Mother as Helper: The Value of Family Help

One blogger discovers, at 26 weeks, just how important it is to line up help from friends or family before you bring a new baby home, especially if it's your first.

Mother as Helper: The Value of Having Help Sunny studio/Shutterstock

My mom just came for a visit, and I feel like I've just been on vacation. When she's here, my mother does the bulk of what I normally do around the house (and then some)—she cooks; she cleans; she unloads the dishwasher, then loads it back up again; she does the laundry; she changes diapers; she gives the kids baths; she babysits; she tells me to put my feet up and then waits on me, too. We try to convince her to relax and take it easy, but she's not easily persuaded. Her visit has had me thinking a lot about what I now see as one of the biggest mistakes Will and I made when we had our first baby, and the lesson I've learned in hindsight.

When Julia was born, we had lined up my mother to stay with us for the first week or so with a new baby. But for whatever reason, when we finally did bring our new baby home, we were riding on some sort of adrenaline high and, after a few days, decided that we were ready to go it alone, rationalizing that if we had someone helping us do everything, we'd never learn to take care of the baby ourselves. And, I think we were also wanting a little bonding time for our new little family unit. So, my mom graciously left us to our own devices, promising to return in six weeks. In hindsight ... this was a big mistake on our part. Huge.

After my mother left, Will promptly went back to work. "But, I thought you were taking a week off?!" I remember asking in a panic. "But, I did," Will said, reminding me that we'd been in the hospital for three days (thanks to my 27-hour labor and two days of recovery time), and that he'd already been home for two additional work days. "Oh my God...I meant a week at home," I practically cried. Out of vacation time, Will went back to work, and I was left to figure out how to take care of the baby on my own—something I had zero experience doing.

I spent the next several weeks reeling. We all got sick with a stomach bug (hello, hospital germs!)—our newborn baby included. We fumbled around trying to figure out how to take a newborn's temperature rectally, stressed out about the baby's health, and generally exhausted ourselves trying to take care of a sick baby when we were feeling sick ourselves. We had naively (err, stupidly) just moved into a new rental property just two weeks before Julia arrived, and were living in a fairly new town where we didn't have a very big network yet. The house we moved into was a disaster. Everything that could have broken did: the stove didn't work; the fridge had to be replaced; the furnace blew up and the resulting black gunk had to be cleaned out of the chimney; the well broke, leaving us with no water to wash our hands or flush toilets. Gaggles of contractors, plumbers, Sears repairmen, painters and carpenters paraded in and out of the house every day, usually when I was sitting half exposed on the couch trying to figure out how to breastfeed, or when I was trying to get the baby to sleep. I was hormonal, exhausted, nervous, and very unsure of what I was doing. Ladders were propped against half the windows in the house, so I huddled in a back room trying to (painfully) nurse a baby, while my tears of frustration plunked down on her tiny little face.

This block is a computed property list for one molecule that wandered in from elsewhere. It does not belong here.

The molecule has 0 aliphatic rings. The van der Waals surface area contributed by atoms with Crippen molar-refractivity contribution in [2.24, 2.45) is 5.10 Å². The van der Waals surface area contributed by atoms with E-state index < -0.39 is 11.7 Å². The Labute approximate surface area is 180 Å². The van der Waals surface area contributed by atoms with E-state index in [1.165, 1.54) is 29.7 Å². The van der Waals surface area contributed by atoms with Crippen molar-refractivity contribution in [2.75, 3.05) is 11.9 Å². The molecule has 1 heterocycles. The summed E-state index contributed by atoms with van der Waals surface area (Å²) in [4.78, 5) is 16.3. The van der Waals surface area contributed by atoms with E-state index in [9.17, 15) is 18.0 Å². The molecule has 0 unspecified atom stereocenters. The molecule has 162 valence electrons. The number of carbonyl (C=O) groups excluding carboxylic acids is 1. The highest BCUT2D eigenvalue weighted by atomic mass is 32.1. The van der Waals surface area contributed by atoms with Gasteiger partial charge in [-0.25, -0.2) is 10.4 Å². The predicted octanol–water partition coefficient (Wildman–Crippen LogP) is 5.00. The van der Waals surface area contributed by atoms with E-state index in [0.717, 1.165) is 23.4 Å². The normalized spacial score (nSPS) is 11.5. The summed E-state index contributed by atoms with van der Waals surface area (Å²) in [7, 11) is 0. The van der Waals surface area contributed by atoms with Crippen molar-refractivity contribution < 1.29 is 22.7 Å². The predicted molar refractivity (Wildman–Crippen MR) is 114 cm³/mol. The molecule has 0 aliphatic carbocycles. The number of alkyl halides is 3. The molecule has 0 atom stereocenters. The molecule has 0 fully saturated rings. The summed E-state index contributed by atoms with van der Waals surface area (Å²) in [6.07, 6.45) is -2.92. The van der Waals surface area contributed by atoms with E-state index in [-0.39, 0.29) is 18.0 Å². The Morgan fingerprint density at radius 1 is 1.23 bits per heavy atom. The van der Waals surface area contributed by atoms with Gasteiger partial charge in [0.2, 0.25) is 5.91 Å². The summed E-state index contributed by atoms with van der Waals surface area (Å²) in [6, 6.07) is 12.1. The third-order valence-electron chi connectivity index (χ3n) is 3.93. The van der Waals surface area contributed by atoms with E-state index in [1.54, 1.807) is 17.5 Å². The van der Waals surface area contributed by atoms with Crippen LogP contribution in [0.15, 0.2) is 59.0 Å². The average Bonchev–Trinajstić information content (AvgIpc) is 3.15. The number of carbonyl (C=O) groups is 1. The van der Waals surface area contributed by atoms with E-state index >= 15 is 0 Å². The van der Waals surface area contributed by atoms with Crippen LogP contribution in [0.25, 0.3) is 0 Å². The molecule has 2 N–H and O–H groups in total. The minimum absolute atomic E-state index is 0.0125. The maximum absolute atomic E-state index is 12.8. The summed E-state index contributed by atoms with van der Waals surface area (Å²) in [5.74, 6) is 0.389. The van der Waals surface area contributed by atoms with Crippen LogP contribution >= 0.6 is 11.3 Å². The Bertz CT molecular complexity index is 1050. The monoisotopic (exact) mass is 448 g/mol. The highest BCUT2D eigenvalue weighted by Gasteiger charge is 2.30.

When Charlie was born, I made sure not to repeat the same mistake twice. This time, my mom was here, in time to help take care of Julia while Will and I went to the hospital. We were able to leave for the hospital without a second thought as to whether Julia would be OK while we were gone—we knew she would be. We came home to a sparkling clean house; a sparkling clean daughter; groceries in the fridge; meals prepped and cooked; clean sheets on the beds; laundry washed, folded, and put away; cupboards organized; diaper changing stations stocked and at-the-ready, and so much more. My mother then proceeded to tirelessly cook, clean, and help take care of all of us for her entire visit. She did fun things with Julia so Will and I could focus on the baby. She stayed up and held the baby at all hours of the night, so Will and I could catch up on our sleep. I didn't need to feel self-conscious about being extra weepy, or walking around the house half naked—my mother has seen it all before, and then some.

I'm sure she left our house needing a vacation herself. But, she gave Will and me the gift of time to bond with our new baby, to recuperate from the labor and delivery, to settle into our new roles as parents to two children, and to spend time with Julia, without having to worry about anything else.

With this baby, you can bet that I will not be making the mistake of trying to do it on our own again. I'll be asking for all the help I can get. In fact, I may post a sign-up sheet. (Just kidding. Sort of.) If you're expecting your first baby, you're going to need this kind of help, too—trust me on this one. Don't make the same mistake I made.

Here's more on how to get through the challenging first few weeks with a new baby:

Start Early

Coming Home

Six-Week Survival Guide

Brave New Mom

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